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Michigan union frees employees from mandatory dues

Supreme Court’s Janus ruling continues to put pressure on organized labor

A recent agreement by the Michigan teachers’ union has freed over a dozen teachers from being forced to pay union dues, according to attorneys for those looking to cancel their union membership.

The move is the latest in a string of judicial decisions that have weakened teachers’ unions’ demands to pay dues in the wake of the precedent-setting 2018 Janus ruling by the Supreme Court.

In early September, the Michigan Education Association announced it was no longer demanding dues from 13 public school employees, including two who had originally sued the union in late 2018.

The additional 11 employees “benefited from the settlement but were not party to the original case and didn’t necessarily resign their memberships at the same time as the two plaintiffs,” said Jacob Comello, a spokesman for the plaintiffs’ attorneys, in an email to The College Fix.

For years, the MEA tried to charge union dues to two employees of the Port Huron Area School District, Linda Gervais and Tammy Williams, despite both employees resigning their union membership in writing.

Gervais, an account clerk and secretary who had been employed with the district since 1991, resigned her union membership in writing on September 25, 2013. In July of 2014, Gervais retired from the district altogether.

But in January 2018, she received a letter from a collection agency attorney telling her she owed $647.30 in union dues for the period between her written resignation from the union and her retirement from the district.

Williams, a secretary, had been employed with the Port Huron district since 1997, joined the union in 1998, believing it was a condition of her employment. She resigned her membership with MEA in writing on September 17, 2013.

Following her resignation, Williams was contacted no fewer than 32 times demanding she pay $622.39 in back dues; in May 2018, the union’s collection agency threatened to take her to court.

Both employees resigned their union membership shortly after Michigan’s “Right-to-Work” law went into effect in March 2013.

Yet in June 2018, the U.S. Supreme Court issued an opinion preventing employers from forcing employees to pay dues to a union to which they don’t belong. In Janus v. AFSCME, the court held that the compulsory payment of fees to any union as a condition of employment violates the First Amendment.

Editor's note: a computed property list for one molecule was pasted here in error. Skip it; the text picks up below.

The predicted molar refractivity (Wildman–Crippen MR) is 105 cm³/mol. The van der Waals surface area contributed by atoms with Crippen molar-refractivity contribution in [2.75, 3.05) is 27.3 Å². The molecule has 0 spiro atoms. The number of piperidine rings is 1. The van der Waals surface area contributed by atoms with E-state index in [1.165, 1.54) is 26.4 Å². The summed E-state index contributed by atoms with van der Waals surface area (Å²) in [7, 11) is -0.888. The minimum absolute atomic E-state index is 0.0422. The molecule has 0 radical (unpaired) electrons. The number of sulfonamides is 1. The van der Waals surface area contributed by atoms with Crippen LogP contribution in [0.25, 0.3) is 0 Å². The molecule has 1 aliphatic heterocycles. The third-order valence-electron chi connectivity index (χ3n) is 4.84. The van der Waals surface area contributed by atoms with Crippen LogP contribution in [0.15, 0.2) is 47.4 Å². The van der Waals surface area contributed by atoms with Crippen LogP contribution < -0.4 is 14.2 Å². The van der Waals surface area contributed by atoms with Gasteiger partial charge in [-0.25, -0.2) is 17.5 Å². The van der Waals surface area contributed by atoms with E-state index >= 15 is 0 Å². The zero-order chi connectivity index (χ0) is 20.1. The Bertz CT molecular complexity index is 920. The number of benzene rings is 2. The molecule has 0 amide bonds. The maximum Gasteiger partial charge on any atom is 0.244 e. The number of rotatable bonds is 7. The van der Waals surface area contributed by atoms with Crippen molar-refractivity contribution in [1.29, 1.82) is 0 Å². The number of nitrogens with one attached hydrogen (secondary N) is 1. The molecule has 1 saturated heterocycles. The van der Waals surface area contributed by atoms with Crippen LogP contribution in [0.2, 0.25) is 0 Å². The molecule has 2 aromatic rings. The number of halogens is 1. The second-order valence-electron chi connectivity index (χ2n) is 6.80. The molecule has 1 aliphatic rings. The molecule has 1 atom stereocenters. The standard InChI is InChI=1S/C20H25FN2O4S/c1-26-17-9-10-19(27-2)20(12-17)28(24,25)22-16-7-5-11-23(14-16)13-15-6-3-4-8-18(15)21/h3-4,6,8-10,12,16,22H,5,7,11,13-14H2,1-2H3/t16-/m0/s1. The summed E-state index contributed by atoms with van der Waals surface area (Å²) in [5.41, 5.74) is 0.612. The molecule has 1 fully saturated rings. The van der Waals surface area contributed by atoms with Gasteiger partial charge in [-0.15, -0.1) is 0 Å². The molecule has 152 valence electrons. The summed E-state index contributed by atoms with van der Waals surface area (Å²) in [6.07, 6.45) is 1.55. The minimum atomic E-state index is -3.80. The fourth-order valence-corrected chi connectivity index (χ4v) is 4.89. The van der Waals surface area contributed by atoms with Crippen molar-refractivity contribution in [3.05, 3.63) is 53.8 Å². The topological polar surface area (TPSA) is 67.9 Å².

In early 2019, Gervais and Williams won a settlement from the union, releasing the women from their obligation to pay the back dues. Further, in mid-September, the MEA indicated that “report[s]… of nonpayment of dues” have been “expunged” for eleven other Michigan public school employees.

The Michigan complainants were represented by attorneys from the National Right to Work Foundation, which also argued the Janus case before the Supreme Court.

In April, the American Association of University Professors returned $5,251.48 to University of Connecticut accounting Professor Steven Utke following a lawsuit filed by the Right to Work Foundation. In July, the Foundation helped a Ventura County Community College professor earn his freedom from teachers’ union dues.

“Linda Gervais and Tammy Williams stood up for their rights under Michigan’s Right to Work law and the Janus decision, and now they have not only won, but have secured protection for several of their colleagues around The Wolverine State from these illegal dues demands,” said foundation President Mark Mix in a statement.

“I was on the executive board of the union,” Williams told The Center Square, explaining her reluctance to leave the MEA. “I come from a strong union-supporting family, and I really believed in unions.”

“I’m just glad there was a good outcome and other people got helped,” she told the site.

MORE: Professor wins settlement blocking forced union dues

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About the Author
Senior Reporter
Christian Schneider is a senior reporter for The College Fix with a focus on investigative, enterprise and analysis reporting. He is the author of "1916: The Blog" and has spent time as a political columnist at USA Today, the Milwaukee Journal Sentinel, and National Review Online. His op-eds have been featured in The New York Times, Wall Street Journal, New York Post, City Journal, Weekly Standard and National Review. He has also been a frequent guest on political television and radio shows. He holds a master’s degree in political science from Marquette University and lives in Madison, Wisconsin.

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